The first step towards leadership is to take the reigns and show your leadership skills before being asked to. Too often people say they will step up when they get paid to do so – as if any organization can afford to promote people and give raises and then hope that they can perform adequately. The exact opposite is usually the case. Organizations want to see someone leading – no matter the size of their group – before giving them more responsibility.
Maybe you work in a group of two or three. Leadership skills still show up in a group that size. If you are in a group of ten to fifteen, leadership skills are more necessary and show up more obviously. The larger the group, the more skills are necessary to manage many different personalities. But the point is that you must demonstrate skills and abilities first – pay and promotion come second.
Leardership Skills – Manage Yourself as You Would a Subordinate
You’ll probably have more freedom in a management position than your previous position. Taking advantage of that freedom is the surest way to alienate your subordinates. Leading by example is still the best method. Your team may not follow everything that you do or work as hard as you – but they’ll only work as hard as their leader. If you are slacking off, they’ll slack off to an even greater extent than you.
Analyze Your Management Style
Managing means different things to different people. It most certainly is not standing by your workers with your arms folded and watching them work. This is another path to creating resentful, angry people. Your job is to make your team as effective as possible. Usually that means working harder than them and staying ahead of them to insure they work as smoothly as possible. Staying late to line things up for the next day, coming in early to see how the day is looking, maybe even physically jumping in with them to help them out when problems arise.
Bully or Boss?
Ask any American if dictators in foreign countries are a good thing and they’ll look at you like you’re crazy. Everyone knows that autocrats are a bad thing. Yet many new managers slip into the roll of tyrant soon after being given the slightest amount of power. Yes, someone has to make the final decision and decide on a course of action, but democracy works for a reason.
Your team will have ideas – some good, some bad. But if you don’t even listen to them and keep an open mind, you’re dooming yourself to an unhappy team and probably will look bad to your boss, as well. The strength to listen to your team and take their ideas and run with them builds loyalty and makes them feel like they have a voice in the company… which they should!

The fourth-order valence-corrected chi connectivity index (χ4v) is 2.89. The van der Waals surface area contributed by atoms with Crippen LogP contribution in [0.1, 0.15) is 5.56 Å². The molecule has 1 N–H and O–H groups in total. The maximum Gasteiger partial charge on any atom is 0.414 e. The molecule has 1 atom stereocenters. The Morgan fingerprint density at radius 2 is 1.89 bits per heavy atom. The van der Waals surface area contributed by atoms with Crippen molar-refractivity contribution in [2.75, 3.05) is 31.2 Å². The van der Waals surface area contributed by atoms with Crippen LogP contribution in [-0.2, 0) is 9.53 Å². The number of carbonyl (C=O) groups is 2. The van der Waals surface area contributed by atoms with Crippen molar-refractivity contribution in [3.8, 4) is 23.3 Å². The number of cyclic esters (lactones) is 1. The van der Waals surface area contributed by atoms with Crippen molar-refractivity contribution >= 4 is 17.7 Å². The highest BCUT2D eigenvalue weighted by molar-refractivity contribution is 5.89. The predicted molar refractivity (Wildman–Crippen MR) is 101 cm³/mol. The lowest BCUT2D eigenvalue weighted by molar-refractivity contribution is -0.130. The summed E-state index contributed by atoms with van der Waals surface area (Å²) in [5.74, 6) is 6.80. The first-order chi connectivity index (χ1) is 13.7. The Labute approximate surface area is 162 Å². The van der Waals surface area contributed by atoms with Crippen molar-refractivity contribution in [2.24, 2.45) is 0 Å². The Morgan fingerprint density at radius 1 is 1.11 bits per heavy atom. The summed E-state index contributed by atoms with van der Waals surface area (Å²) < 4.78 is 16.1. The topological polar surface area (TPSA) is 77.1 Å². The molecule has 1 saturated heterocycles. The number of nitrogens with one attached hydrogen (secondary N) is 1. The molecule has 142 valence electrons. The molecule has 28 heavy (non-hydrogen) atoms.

No off-color jokes, no playing favorites. Lots of gurus will tell you to learn to deal with diversity. You shouldn’t “deal” with it. Celebrate it! Different perspectives contribute to better solutions. Your job is to figure out how to draw out those ideas from your workforce to enable innovation and propel your organization as far as it can.
The more effective you can make your team, the better you will look. You don’t have to take credit for everything – far from it. You can take credit for building a strong team. Pass the praise directly down to them if it is merited. Your job isn’t to think of everything, but to build and manage a team that can accomplish whatever is asked of it.
Avoid Catchphrases and Banners
A new slogan each week that is designed to “motivate the team” will quickly fall on deaf ears. Unless there is compelling organizational change to back these phrases, they are meaningless and can damage morale. Well thought-out strategies and consistent follow-through are traits of great leaders. Do what you say you will do, and don’t over-promise.
Appreciate Your Team
If they are breaking their backs for you and the organization, make a point of letting them know you appreciate it. Bring in doughnuts. Offer ice cream to your staff on a hot Friday afternoon. Wrangle some money from upper management to hand out gift cards from various stores or restaurants to the hardest workers. Offer paid time off or let them come in late on a Monday morning. If nothing else, walk around and talk to each member of your team and tell them you appreciate everything they are doing to help out.